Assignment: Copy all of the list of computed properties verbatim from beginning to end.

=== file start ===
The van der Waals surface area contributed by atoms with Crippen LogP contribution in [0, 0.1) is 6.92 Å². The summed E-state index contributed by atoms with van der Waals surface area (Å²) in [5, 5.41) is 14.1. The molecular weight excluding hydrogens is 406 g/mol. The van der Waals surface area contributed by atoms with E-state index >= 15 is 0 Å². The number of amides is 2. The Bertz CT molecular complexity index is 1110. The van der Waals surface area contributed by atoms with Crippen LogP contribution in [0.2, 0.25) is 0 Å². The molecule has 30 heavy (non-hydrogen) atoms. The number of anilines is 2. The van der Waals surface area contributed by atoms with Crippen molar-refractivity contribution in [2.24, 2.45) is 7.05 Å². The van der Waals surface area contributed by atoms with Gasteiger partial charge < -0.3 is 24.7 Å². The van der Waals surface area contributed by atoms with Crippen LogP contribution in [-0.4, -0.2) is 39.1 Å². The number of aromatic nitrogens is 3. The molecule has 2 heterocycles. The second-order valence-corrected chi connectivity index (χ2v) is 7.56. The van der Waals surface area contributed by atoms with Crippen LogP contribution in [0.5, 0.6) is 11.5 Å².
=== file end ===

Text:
The van der Waals surface area contributed by atoms with Crippen LogP contribution in [0, 0.1) is 6.92 Å². The summed E-state index contributed by atoms with van der Waals surface area (Å²) in [5, 5.41) is 14.1. The molecular weight excluding hydrogens is 406 g/mol. The van der Waals surface area contributed by atoms with E-state index >= 15 is 0 Å². The number of amides is 2. The Bertz CT molecular complexity index is 1110. The van der Waals surface area contributed by atoms with Crippen LogP contribution in [0.2, 0.25) is 0 Å². The molecule has 30 heavy (non-hydrogen) atoms. The number of anilines is 2. The van der Waals surface area contributed by atoms with Crippen molar-refractivity contribution in [2.24, 2.45) is 7.05 Å². The van der Waals surface area contributed by atoms with Gasteiger partial charge < -0.3 is 24.7 Å². The van der Waals surface area contributed by atoms with Crippen LogP contribution in [-0.4, -0.2) is 39.1 Å². The number of aromatic nitrogens is 3. The molecule has 2 heterocycles. The second-order valence-corrected chi connectivity index (χ2v) is 7.56. The van der Waals surface area contributed by atoms with Crippen LogP contribution in [0.5, 0.6) is 11.5 Å².